In part one of this two-part blog series, we went over some of the basics of understanding and improving your credit score ahead of applying for a mortgage. Credit score is a vital piece of any mortgage application, giving lenders a broad idea of your credit history and ability to pay back loans, and those with low scores often look to increase them before applying.
At Primary Residential Mortgage, we’re happy to walk you through our wide variety of home loans and the credit score requirements or thresholds that they typically come with. Today’s part two will go over a few additional strategies we can recommend to those looking to raise their credit score ahead of a mortgage to help them qualify for ideal programs and mortgage rates.
One major factor in the calculation of credit score is whether or not you’ve been making on-time payments in proper amounts for your various bills or lines of credit. Some of the simplest behaviors that will ding you on your credit score involve missing or late payments.
This remains the case even if you’re taking other steps to decrease certain areas of debt. Your standard bills and monthly payments cannot simply be skipped over in these cases, or else you’ll be digging a hole with one hand while emptying it with the other. For some, this means taking on a second job or finding another temporary form of income to help increase incoming funds and stay afloat while raising your credit score.
No Account Closures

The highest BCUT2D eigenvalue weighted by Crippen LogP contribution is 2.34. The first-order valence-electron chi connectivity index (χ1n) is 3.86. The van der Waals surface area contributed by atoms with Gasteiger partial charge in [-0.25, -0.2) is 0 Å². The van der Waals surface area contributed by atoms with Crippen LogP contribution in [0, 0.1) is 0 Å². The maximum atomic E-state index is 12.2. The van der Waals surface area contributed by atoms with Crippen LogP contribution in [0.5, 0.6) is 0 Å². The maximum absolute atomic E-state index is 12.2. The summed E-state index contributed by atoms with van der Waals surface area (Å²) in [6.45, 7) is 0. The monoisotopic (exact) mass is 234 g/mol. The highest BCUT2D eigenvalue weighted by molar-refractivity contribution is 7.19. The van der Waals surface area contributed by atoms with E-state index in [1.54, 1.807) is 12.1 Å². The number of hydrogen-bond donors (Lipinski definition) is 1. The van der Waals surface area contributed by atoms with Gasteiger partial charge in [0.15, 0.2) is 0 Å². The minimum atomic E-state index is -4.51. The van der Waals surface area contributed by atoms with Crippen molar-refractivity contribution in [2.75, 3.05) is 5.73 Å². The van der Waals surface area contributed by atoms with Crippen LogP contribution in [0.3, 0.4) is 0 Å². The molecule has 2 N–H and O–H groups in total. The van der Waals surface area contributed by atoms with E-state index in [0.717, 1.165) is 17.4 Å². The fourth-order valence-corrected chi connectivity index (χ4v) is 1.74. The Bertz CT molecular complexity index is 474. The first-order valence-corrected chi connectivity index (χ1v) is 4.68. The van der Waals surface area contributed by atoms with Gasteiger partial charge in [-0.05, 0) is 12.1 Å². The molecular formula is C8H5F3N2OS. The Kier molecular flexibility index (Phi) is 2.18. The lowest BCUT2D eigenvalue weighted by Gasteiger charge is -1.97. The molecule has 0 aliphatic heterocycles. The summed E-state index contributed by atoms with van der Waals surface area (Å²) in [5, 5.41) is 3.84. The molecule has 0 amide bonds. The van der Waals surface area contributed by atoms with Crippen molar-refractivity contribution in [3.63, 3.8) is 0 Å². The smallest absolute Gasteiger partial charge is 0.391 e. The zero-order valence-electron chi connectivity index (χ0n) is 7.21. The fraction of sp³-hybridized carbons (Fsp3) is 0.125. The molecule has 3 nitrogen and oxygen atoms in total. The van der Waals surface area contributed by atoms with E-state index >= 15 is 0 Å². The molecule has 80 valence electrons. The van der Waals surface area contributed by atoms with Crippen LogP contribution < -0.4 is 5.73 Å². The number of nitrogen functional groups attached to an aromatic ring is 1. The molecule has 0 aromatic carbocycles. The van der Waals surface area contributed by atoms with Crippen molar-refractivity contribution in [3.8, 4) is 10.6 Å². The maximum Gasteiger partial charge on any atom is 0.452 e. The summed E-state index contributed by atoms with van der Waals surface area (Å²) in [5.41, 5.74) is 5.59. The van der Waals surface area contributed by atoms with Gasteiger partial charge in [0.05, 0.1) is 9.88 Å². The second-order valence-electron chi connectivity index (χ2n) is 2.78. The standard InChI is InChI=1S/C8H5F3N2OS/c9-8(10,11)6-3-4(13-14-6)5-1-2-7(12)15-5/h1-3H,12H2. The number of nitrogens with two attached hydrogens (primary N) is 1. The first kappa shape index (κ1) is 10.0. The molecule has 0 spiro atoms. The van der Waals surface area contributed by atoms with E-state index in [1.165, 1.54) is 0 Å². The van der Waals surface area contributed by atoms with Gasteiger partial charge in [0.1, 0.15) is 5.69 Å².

It feels great to pay off an older credit card balance, and some might be tempted to complete this process by closing out the account if it won’t be used moving forward. If this is you, stop! While paying down such debts is absolutely a vital part of raising your score, you should not close these accounts once you do so.
This is because credit history is another factor in credit score calculation. Older accounts remaining open, if they aren’t being actively used, shows credit reporting agencies that you have a lengthy credit history and can be relied on to pay down older debts. If no such history is present, your score might be lower even if you thought you were doing the responsible thing.
The same is true for older loans you may have, such as a car loan or a previous home loan. While it’s tempting to remove these from your overall credit profile once they’re paid down as a way of clearing your debt sheet, you actually want these accounts on your credit record so they count toward your history.
For more on raising your credit score ahead of a mortgage application, or to learn about down payment assistance or any of our other mortgage company services, speak to the staff at Primary Residential Mortgage today.
*PRMI NMLS 3094. PRMI is an Equal Housing Lender. Some products and services may not be available in all states. Credit and collateral are subject to approval. Terms and conditions apply. Programs, rates, terms, and conditions are subject to change and are subject to borrower(s) qualification. This is not a commitment to lend. Opinions expressed are solely my own and do not express the views of my employer.